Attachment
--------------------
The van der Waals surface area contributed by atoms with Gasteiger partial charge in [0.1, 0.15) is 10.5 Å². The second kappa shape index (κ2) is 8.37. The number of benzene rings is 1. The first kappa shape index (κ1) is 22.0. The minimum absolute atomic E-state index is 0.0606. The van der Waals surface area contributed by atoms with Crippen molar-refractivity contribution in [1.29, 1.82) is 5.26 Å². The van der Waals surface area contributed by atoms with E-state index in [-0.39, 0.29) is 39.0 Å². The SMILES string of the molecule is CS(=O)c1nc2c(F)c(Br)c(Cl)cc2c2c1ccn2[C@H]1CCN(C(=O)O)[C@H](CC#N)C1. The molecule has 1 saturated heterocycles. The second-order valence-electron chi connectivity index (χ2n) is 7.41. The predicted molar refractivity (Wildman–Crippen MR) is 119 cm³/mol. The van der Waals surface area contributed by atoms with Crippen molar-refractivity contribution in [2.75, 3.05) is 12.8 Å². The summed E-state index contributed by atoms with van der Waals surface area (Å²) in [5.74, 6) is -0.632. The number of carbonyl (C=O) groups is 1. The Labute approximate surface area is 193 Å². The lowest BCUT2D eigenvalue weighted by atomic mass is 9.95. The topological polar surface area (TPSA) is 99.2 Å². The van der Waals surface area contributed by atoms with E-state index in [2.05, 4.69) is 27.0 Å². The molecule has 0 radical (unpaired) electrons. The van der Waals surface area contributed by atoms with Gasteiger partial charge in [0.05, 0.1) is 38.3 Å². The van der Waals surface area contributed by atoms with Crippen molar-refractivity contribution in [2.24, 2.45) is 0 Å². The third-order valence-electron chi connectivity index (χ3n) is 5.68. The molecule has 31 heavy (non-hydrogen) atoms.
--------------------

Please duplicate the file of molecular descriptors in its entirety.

The van der Waals surface area contributed by atoms with Gasteiger partial charge in [0.1, 0.15) is 10.5 Å². The second kappa shape index (κ2) is 8.37. The number of benzene rings is 1. The first kappa shape index (κ1) is 22.0. The minimum absolute atomic E-state index is 0.0606. The van der Waals surface area contributed by atoms with Crippen molar-refractivity contribution in [1.29, 1.82) is 5.26 Å². The van der Waals surface area contributed by atoms with E-state index in [-0.39, 0.29) is 39.0 Å². The SMILES string of the molecule is CS(=O)c1nc2c(F)c(Br)c(Cl)cc2c2c1ccn2[C@H]1CCN(C(=O)O)[C@H](CC#N)C1. The molecule has 1 saturated heterocycles. The second-order valence-electron chi connectivity index (χ2n) is 7.41. The predicted molar refractivity (Wildman–Crippen MR) is 119 cm³/mol. The van der Waals surface area contributed by atoms with Crippen molar-refractivity contribution in [2.75, 3.05) is 12.8 Å². The summed E-state index contributed by atoms with van der Waals surface area (Å²) in [5.74, 6) is -0.632. The number of carbonyl (C=O) groups is 1. The Labute approximate surface area is 193 Å². The lowest BCUT2D eigenvalue weighted by atomic mass is 9.95. The topological polar surface area (TPSA) is 99.2 Å². The van der Waals surface area contributed by atoms with E-state index in [2.05, 4.69) is 27.0 Å². The molecule has 0 radical (unpaired) electrons. The van der Waals surface area contributed by atoms with Gasteiger partial charge in [0.05, 0.1) is 38.3 Å². The van der Waals surface area contributed by atoms with Crippen molar-refractivity contribution in [2.24, 2.45) is 0 Å². The third-order valence-electron chi connectivity index (χ3n) is 5.68. The molecule has 31 heavy (non-hydrogen) atoms.